Son of a grand-aunt and another botched insider trading case

In a little less than a year, life has come full circle for Murugappa Group chairman A Vellayan.

Last May, the Securities and Exchange Board of India (Sebi) had passed an interim order, without hearing him, in the matter of alleged insider trading at Sabero Organics Gujarat (SOGL), which named Vellayan. Based on some of his family and financial relationships, Sebi had concluded he'd passed on price-sensitive information regarding the acquisition of SOGL by Coromandel International in 2011.

Vellayan resigned as chairman, while denying the allegations. He rejoined last October, after clarifying his position before Sebi.

Last week, an order by Sebi wholetime member S Raman disposed of the interim order and ordered re-investigation in the matter.

This is the second high profile insider trading case where Sebi has had to take a U-turn in recent times. In March, Sebi disposed of the case against Reliance Petroinvestments after the Securities Appellate Tribunal (SAT) asked the regulator to take a re-look at the earlier penal order.

Raman concluded after hearing all parties that, “proceeding merely on the basis of available but inadequate evidence on record, without support of any collateral material to arrive at a reasonably conclusive finding that it was indeed only Vellayan who had passed the UPSI (Unpublished Price Sensitive Information) to Murugappan, who thereafter passed on the same to Gopalakrishnan and Karuppiah, may not be just and reasonable.”

C Gopalakrishnan and V Karuppaiah of the Karuppaiah Hindu Undivided Family (HUF) were said to have made gains of Rs 1.3 crore and Rs 15.3 lakh by trading in SOGL shares. A R Murugappan was the alleged link between Vellayan and these two entities.

Murugappan was the son of Vellayan’s grand-aunt. Gopalakrishnan had some real estate transactions during the period of Sabero trades with Murugappan’s son, M Subramanian. Karuppiah was Murugappan’s son-in-law.

“Just because he is my son-in-law, it does not mean that his dealings are with my guidance or inputs. On the contrary, he not only has an independent source of income but also his own mind,” Murugappan told Sebi. He also presented evidence of his son’s real estate dealings with Gopalakrishnan, for which some advances were paid to the latter. Subramanian was not given a notice in the case.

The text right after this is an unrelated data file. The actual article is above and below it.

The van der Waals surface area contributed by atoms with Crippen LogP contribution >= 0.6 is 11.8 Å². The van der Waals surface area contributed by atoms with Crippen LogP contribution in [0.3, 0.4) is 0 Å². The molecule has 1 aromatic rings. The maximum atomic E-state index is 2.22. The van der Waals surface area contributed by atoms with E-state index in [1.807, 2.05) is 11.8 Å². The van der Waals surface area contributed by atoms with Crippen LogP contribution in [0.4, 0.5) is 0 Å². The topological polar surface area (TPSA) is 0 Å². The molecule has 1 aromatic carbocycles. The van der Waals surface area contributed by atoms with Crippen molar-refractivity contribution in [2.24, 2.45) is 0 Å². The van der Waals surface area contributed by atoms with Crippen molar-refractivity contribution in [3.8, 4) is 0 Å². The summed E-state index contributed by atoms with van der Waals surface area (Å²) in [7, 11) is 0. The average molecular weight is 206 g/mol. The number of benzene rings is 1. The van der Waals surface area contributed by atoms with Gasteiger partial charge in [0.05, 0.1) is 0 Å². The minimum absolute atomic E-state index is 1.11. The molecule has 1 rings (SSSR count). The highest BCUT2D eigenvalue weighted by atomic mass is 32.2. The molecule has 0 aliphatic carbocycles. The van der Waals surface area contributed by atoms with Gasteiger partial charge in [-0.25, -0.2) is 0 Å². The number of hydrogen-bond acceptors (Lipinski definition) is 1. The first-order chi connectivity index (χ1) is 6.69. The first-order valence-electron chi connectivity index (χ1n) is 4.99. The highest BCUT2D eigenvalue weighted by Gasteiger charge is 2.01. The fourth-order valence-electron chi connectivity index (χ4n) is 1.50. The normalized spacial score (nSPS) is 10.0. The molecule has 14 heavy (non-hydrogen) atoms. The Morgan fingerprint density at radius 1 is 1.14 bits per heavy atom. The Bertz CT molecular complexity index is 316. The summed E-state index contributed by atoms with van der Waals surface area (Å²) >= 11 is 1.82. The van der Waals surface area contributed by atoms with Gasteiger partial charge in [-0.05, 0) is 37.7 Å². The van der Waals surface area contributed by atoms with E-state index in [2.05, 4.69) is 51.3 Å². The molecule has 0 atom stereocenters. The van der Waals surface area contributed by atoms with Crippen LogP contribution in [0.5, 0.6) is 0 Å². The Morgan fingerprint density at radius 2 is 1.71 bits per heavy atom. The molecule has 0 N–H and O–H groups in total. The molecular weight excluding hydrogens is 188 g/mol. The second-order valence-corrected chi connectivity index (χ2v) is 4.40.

Karuppiah also said in his defence that he was an active trader and his trading was based on news reports. They all referred to Vellayan’s stature and profile, and asked why he would give them UPSI for these meagre gains.

Vellayan’s defence itself hinged on the facts that Sebi didn’t find any evidence of UPSI being passed on and that his relationship did not fall under the definition of 'relative'. Further, it was brought on record that there were 69 individuals or entities which were in knowledge of UPSI at the time. And, 17 other entities, many based in Kolkata, that traded in Sabero shares during the relevant period. Eight of these followed the same pattern of trades as those accused in the interim order.

“No evidence of any nature at all has been brought to bear to even attempt to establish if there had been any physical or telecommunication contact between any other insider in the know of the Sabero transactions and those who traded,” Vellayan told Sebi, according to the latest order. He added that the investigation had not been of “any scientific nature”.

Sebi now has six months to do a better job, of unearthing the financial links and information channels among these 86, if any.

Business Standard is now on Telegram.
For insightful reports and views on business, markets, politics and other issues, subscribe to our official Telegram channel